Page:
End-to-end temperature and product movement monitoring.
Vehicle condition and location monitoring of assets.
Remote temperature monitoring for warehouses and cooling units.
As organizations operating in the cold chain seek out new ways to thrive and differentiate in a digital era, they’re quickly realizing how pivotal it is to incorporate new technologies into their business. Key technology that leverages the opportunities big data presents, including machine learning and artificial intelligence (AI), will continue to revolutionize key aspects of the cold chain, improve supply chain performance, and drive a better customer experience.
AI is an intelligence displayed by machines in which learning and action-based capabilities mimic autonomously without the need for human intervention. Machine learning refers to changes in systems that perform tasks associated with artificial intelligence, such as planning, diagnosis, robot control, and prediction. (Tiwari, 2017) Both rely on smart data aggregation. There is a growing recognition that machine learning will play a critical role in supply chain operations going forward, applying algorithms to help businesses turn large volumes of passive data into active business information and opportunities.
By estimate, supply chain businesses spend on average around 55 hours per week conducting manual, paper-based processes and checks, 39 hours chasing invoice exceptions, discrepancies and errors, and 23 hours responding to supplier inquiries. (mhlnews.com 2017). This loss alone adds up to around 6,500 hours per year that businesses are losing by manually processing papers, fixing orders, and replying to suppliers. This number doesn’t include time spent on examining shipment data as part of the quality review process if a temperature deviation or excursion occurs.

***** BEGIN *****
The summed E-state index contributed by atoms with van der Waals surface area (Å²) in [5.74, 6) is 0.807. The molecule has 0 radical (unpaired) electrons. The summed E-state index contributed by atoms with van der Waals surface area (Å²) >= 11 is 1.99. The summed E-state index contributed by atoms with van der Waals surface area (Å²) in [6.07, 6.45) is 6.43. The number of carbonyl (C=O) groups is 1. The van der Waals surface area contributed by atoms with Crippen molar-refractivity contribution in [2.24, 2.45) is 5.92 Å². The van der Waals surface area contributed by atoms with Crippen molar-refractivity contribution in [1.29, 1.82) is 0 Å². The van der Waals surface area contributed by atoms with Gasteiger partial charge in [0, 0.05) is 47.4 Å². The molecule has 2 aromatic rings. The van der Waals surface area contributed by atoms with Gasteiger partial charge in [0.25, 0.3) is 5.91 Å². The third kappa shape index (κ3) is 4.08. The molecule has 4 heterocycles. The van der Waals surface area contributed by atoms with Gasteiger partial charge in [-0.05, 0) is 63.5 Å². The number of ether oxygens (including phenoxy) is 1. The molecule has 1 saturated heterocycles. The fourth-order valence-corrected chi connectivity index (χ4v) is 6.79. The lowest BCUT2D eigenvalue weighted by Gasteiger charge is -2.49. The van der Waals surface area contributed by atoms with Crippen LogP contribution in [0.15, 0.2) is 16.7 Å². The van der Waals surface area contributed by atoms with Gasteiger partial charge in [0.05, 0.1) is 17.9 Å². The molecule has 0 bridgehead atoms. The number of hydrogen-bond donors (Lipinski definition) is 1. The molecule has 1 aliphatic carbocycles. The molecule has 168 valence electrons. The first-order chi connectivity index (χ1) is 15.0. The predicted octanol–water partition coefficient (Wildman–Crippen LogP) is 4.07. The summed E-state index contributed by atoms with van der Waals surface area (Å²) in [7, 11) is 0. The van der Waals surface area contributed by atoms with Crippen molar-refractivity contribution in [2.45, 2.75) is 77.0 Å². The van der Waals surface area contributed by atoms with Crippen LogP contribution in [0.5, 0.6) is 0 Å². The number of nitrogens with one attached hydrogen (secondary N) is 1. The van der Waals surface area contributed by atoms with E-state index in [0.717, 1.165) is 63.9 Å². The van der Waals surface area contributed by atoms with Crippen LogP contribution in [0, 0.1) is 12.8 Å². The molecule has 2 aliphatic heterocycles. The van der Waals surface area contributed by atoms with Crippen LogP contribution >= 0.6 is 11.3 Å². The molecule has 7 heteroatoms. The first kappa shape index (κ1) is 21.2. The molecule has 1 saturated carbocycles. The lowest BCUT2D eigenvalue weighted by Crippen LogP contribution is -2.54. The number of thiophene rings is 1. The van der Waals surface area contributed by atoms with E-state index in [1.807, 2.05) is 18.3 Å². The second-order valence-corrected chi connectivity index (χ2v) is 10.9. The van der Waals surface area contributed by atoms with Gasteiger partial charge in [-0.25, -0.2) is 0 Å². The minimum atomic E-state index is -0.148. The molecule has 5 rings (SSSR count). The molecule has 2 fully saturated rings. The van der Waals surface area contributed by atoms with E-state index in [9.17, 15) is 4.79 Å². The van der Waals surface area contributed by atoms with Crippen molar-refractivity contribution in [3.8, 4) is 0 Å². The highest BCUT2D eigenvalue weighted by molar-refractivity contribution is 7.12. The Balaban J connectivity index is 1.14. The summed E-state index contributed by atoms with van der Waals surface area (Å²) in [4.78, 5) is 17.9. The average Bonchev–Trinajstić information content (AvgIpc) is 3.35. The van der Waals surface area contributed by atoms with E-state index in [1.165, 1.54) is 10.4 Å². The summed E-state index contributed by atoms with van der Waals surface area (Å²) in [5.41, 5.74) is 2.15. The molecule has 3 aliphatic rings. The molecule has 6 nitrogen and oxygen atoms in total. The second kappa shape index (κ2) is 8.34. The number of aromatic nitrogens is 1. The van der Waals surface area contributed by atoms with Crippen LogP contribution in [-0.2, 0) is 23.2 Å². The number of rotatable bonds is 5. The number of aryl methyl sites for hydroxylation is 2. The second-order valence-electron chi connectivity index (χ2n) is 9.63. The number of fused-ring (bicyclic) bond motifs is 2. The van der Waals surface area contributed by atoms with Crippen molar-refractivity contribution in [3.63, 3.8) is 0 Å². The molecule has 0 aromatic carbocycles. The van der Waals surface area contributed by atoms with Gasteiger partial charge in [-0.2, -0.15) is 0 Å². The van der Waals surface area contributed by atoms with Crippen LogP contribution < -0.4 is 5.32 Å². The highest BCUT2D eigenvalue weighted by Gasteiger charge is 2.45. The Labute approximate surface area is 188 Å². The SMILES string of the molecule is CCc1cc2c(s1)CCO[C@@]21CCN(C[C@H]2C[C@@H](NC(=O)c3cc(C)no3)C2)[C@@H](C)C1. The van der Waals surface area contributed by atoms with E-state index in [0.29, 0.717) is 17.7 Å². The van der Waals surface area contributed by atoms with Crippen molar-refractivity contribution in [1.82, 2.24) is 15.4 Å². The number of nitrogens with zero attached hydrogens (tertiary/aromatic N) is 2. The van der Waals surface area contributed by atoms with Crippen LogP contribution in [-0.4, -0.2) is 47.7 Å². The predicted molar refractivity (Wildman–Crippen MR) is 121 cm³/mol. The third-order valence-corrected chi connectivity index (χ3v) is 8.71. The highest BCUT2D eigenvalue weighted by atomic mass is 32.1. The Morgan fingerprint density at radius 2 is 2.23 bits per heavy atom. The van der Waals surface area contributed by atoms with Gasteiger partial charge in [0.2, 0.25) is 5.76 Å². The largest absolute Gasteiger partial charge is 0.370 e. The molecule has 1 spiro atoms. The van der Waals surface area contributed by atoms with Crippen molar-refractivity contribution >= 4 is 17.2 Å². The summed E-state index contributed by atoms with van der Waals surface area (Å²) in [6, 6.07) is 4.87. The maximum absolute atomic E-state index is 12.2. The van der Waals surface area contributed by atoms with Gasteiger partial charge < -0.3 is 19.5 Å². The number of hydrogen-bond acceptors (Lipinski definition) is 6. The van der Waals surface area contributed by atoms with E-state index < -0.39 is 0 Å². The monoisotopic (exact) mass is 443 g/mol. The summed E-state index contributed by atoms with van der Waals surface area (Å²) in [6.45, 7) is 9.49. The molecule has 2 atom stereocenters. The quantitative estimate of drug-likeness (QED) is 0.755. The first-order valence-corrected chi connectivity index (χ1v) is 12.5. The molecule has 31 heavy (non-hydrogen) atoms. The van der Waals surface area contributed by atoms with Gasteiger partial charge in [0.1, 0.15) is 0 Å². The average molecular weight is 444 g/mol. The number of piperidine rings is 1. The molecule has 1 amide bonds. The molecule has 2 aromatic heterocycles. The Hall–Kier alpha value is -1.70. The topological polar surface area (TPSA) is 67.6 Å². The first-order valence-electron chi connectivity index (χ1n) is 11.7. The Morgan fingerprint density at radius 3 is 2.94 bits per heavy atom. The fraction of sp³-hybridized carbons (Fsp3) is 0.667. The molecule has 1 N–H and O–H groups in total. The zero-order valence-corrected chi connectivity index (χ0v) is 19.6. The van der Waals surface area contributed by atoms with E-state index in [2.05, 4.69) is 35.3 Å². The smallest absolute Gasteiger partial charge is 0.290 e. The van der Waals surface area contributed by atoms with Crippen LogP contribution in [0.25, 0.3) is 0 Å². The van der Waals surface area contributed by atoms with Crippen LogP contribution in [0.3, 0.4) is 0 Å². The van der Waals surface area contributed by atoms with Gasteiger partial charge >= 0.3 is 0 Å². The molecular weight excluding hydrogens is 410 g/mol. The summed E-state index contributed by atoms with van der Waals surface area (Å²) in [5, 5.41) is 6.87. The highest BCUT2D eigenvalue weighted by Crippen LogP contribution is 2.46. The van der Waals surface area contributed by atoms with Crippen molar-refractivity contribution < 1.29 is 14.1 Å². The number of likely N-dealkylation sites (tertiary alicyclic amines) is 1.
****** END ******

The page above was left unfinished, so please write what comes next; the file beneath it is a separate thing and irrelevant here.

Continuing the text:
Today’s cold chains are increasingly gathering significant data as part of their day-to-day functionality. Data collection and inspection is a necessary part of the quality process. Learning from operational challenges enables quality managers and other professionals to build efficient and effective supply chains from well-formulated strategies, but big data and machine learning can shift the process from a passive one to an active, automated one.
Over the last decade, supply chains have shifted, with a greater focus on transparency and sustainability, which, in turn, has required businesses to embrace technology and innovation. Machine learning will continue to impact this paradigm shift.
In the future, not only will these technologies play an important role in businesses’ drive towards digital transformation, but by reshaping processes through the smart use of data, they’ll be better positioned to meet customer demands while driving a better return on investment.
With more and more cold chain products reaching the supply chain and an increasing number of stakeholders involved, this presents major challenges when tracking all products at all relevant locations and at any time. Next generation technology will help to improve procurement and logistics, driving the efficiency of order processing and on-time delivery by automating systems that can find the nearest products, get them to the right location in the shortest period of time, and processes can be reduced to just a few clicks, thus reducing the need for manual entry.